Jessica Shortall Pushes LGBTQ Equality at Texas Competes
Jessica Shortall is an advocate, author, and speaker, focusing on the economic and human case for people being able to bring their whole selves to work and their communities.
She runs Texas Competes, a coalition of more than 1,450 Texas employers making the economic case for Texas to be welcoming to LGBTQ people, and America Competes, a national coalition in the same vein.
Shortall keynoted at SXSW 2017 on the story of Texas Competes, the Texas bathroom bill, and building unexpected bridges in a divided time.
Her 2015 book, Work. Pump. Repeat., is a survival guide for breastfeeding and going back to work, and her TED talk that same year on the moral and economic case for paid family leave was a TED “Talk of the Day” and has 1.5 million views. She is married with two kids and a dog named Willie Nelson.
Asked where she wants to travel when the world re-opens post-COVID, Shortall talks about Central Asia:
“I served in the Peace Corps in Uzbekistan in 2000–2001, and for twenty years, I’ve called my host parents ‘mom’ and ‘dad’ (I wrote about my mom in 2016). Pre-COVID, I was aiming for 2021 to take my family to see Uzbekistan through my mom’s exuberant eyes. But just this month, I lost both my Uzbek mom and dad to COVID. I’m still processing the terrible grief of losing two incredibly dear and influential loved ones, from so far away.
“I am still determined to take my family to Uzbekistan to meet my Uzbek siblings and their kids, and now to visit the graves of the second mom and dad who welcomed me into their family and called me their daughter all these years.”
From the perspective of Texas Competes, what are you most concerned about for the 87th Texas Legislative Session which begins on January 12, 2021?
Our biggest concern is a reboot of 2017 “bathroom bill” legislation, but more tailored to target transgender kids. In 2020, we saw a massive wave of bills in other states targeting trans kids in health care and sports, and we’ve already seen some Texas lawmakers promise to introduce similar bills in 2021. These are bathroom bills dressed up in new wrappers. They similarly draw on misinformation and fear about who trans people are, and seek to push trans kids out of daily life. Like all discriminatory policies, these bills would be terrible for Texas businesses, but more importantly, they’re incredibly harmful to an already vulnerable population. But we’re also going to see a bipartisan nondiscrimination bill introduced, and we’re very excited about that — and we have enormous economic impact numbers to back it up.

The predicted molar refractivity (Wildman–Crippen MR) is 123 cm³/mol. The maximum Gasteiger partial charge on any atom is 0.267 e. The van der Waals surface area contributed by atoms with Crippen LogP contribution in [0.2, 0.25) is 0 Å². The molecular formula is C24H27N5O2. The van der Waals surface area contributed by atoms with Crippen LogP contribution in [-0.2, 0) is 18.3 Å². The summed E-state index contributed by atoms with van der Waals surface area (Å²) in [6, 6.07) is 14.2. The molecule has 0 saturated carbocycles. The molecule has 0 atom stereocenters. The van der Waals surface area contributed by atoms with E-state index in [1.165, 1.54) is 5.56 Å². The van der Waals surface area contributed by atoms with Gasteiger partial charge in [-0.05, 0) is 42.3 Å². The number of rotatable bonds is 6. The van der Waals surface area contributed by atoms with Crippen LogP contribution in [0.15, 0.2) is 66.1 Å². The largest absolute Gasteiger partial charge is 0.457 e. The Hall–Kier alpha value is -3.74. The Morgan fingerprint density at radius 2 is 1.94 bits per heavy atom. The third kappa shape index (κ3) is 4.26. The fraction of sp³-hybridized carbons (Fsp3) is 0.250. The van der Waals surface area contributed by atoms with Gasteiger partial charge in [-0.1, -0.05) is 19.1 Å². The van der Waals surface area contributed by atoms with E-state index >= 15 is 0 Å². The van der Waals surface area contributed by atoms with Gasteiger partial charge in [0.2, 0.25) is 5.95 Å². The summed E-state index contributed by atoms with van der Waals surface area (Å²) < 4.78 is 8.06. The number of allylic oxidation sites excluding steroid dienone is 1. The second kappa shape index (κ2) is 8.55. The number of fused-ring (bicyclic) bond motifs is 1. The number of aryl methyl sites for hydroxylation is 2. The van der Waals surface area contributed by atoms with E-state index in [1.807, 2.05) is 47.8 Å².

If Joe Biden is elected President, how does that change the tone of things at the Texas legislature (as compared to a second term of Trump)?
If a Biden presidency happens, and if he prioritizes nondiscrimination legislation for LGBTQ people at the federal level, we could see another backlash. Why? Because Texas. Lt. Gov. Dan Patrick blamed his 2017 bathroom bill on President Obama’s policies. But the truly pivotal election for the Texas legislature and Texas laws rests with the State House. If we end up with a Texas House with a pro-equality majority (note I didn’t say “flipping the House,” because a pro-equality majority is absolutely possible in both flip and no-flip scenarios), we could see a bipartisan nondiscrimination bill pass through that chamber for the first time. Certainly that kind of makeup would also create a counterweight to the kinds of discriminatory bills we’ve seen in recent years.
What is the best way for readers to get involved with the Texas Competes mission?
Literally any Texas employer or business — even sole proprietors — can join our coalition for free via the Texas Competes website. That will give them access to our briefings, intel, and calls to action. Folks can also share that opportunity on their social media and with small business owners they know.
In 2015, you published “Work. Pump. Repeat.: The New Mom’s Survival Guide to Breastfeeding and Going Back to Work.” Do you think you’ll write another book — and (if so) what will be the topic?
I always thought I’d write a book, but I never thought I’d write the book I ended up writing. I just did it because I needed the content so badly myself, as I was literally circumnavigating the globe with a breast pump (in a previous job). I do imagine I’ll write another book, but my current work running Texas Competes (and a similar national coalition called America Competes), plus two distance learning kids, has my brain kind of full right now.